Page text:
Welcome To the Latest Endeavor

Michael Scott

A great man once said, "Sometimes I'll start a sentence and I don't even know where it's going. I just hope I find it along the way." That man, was Michael Scott. As we begin this journey together (you are reading this after all), I promise that I will always do my best to stay informative, stay interesting, and stay on topic. Nevertheless, I can’t always promise that I’ll know where it’s going. In fact, I’m not exactly sure where this venture itself is going, but I’ll do what I can to make it worth your while. 


Branden Stanley with Red Epic on Glidecam

On that note, welcome to the blog titled, appropriately, That Vintage Lens! I’m so pleased that you’re here, and I hope you stay. In the upcoming weeks and months, I hope to discuss a wide range of photographic and cinematographic topics, largely centered around film photography and the equipment involved in it. Before we start, I know you’re dying to know more about the guy from whom you’ll be hearing, so let me introduce myself. 


Hi, I’m Branden Stanley. We might not have met, but you’ll get to know me pretty well on here. I’m a cinematographer, originally from Indianapolis, who now resides with his wife and a little one on the way just outside the grand city of Chicago, IL. I grew up in a small town on the outskirts of Indianapolis in a Catholic home schooling family, where I was given the opportunity to practice photography and videography on a relatively frequent basis. It wasn’t long before my parents relinquished their roles as documenters of our lives and turn it over to me. 


Part of the Spirit Juice crew. We're missing a few in this picture.

Part of the Spirit Juice crew. We're missing a few in this picture.

In high school, I started a small production company called Starlight Media Productions (what a name, right?) and started producing short promotional videos for events around Indianapolis. After attending Ball State University in Muncie, Indiana (go Cardinals!), I ditched the Starlight Media name and started my professional career in earnest. 

Fast forward to today, and I work with a group of incredibly talented people at a Chicago production company called Spirit Juice Studios, where I help to craft the beautiful pieces you’ll see on the company homepage. We've won a couple Emmys for our short films, and we stay pretty busy, but all of that is just to say: "I think we're fairly good at what we do." We often have crazy office shenanigans, and our travels typically elicit some pretty phenomenal stories.

Aside from the benefits of working with such an incredible group of people, one benefit my position allows me is the ability to work with an incredible range of equipment. At this point, it’s becoming more and more difficult to find equipment we haven’t used. Arri, RED, Canon, Nikon, Sony, and Fuji are just a few of the brands one would see when walking into our camera room, or as I call it, my lair. As I find myself responsible for the setup, teardown, and care of all these magnificent machines, I spend quite a bit of time in there.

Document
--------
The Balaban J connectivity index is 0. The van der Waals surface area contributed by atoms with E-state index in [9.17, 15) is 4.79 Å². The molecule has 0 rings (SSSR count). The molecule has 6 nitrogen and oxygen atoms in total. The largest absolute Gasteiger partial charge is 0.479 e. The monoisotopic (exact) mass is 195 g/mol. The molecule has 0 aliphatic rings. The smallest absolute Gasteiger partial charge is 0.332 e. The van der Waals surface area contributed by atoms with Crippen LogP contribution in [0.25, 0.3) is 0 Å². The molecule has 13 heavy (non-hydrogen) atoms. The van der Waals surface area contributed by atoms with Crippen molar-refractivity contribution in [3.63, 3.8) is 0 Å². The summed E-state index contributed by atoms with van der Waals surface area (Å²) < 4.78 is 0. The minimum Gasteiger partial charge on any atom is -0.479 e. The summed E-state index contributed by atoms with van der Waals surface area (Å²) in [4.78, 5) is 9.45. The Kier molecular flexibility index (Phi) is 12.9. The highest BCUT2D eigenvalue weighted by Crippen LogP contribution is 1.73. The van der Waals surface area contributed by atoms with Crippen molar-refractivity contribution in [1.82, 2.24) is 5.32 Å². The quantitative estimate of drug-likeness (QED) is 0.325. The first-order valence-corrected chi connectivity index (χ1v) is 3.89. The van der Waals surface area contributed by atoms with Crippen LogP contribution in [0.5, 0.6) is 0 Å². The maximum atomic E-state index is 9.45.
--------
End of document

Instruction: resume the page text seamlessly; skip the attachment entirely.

A few of the arsenal are situated behind me in this shot. 2x C300 Mark II's, 1x Red Epic Dragon, 1x Arri Amira.

A few of the arsenal are situated behind me in this shot. 2x C300 Mark II's, 1x Red Epic Dragon, 1x Arri Amira.

When it comes to camera gear as a whole, a few of us are pretty hardcore. Others, not so much. The great thing about this diversity, however, is that we balance ourselves out well. A whole company of gear nuts wouldn’t do us any good whatsoever. While we might use the latest and greatest for many pieces, however, we still branch out into the unique and vintage at times. Every lens from vintage Nikkors to French Angenieux lenses make their way in front of our RED and Arri sensors, and we're constantly experimenting with new lenses. They may not be as cutting edge as our Zeiss Ultra-Primes, but they bring something that modern lenses can't: character.

When I'm not working (and sometimes even when I am), I shoot on a small personal arsenal ranging from modern Canon DSLRs, to 1950's Bronicas. While I consider myself a rational equipment purchaser, I have a soft spot for vintage cameras, and especially for vintage glass (much to the chagrin of my wife). What I plan to talk about on this site is a bit of a combination of both the old and the new. My true love lies with the world of film photography, but that doesn't mean I can't see the benefit and use of modern digital equipment. Different tools for different projects!

If either of those topics interest you, feel free to subscribe! Let's embark on this journey together. I may not know where it’s going, but I hope I find out along the way.

Branden Stanley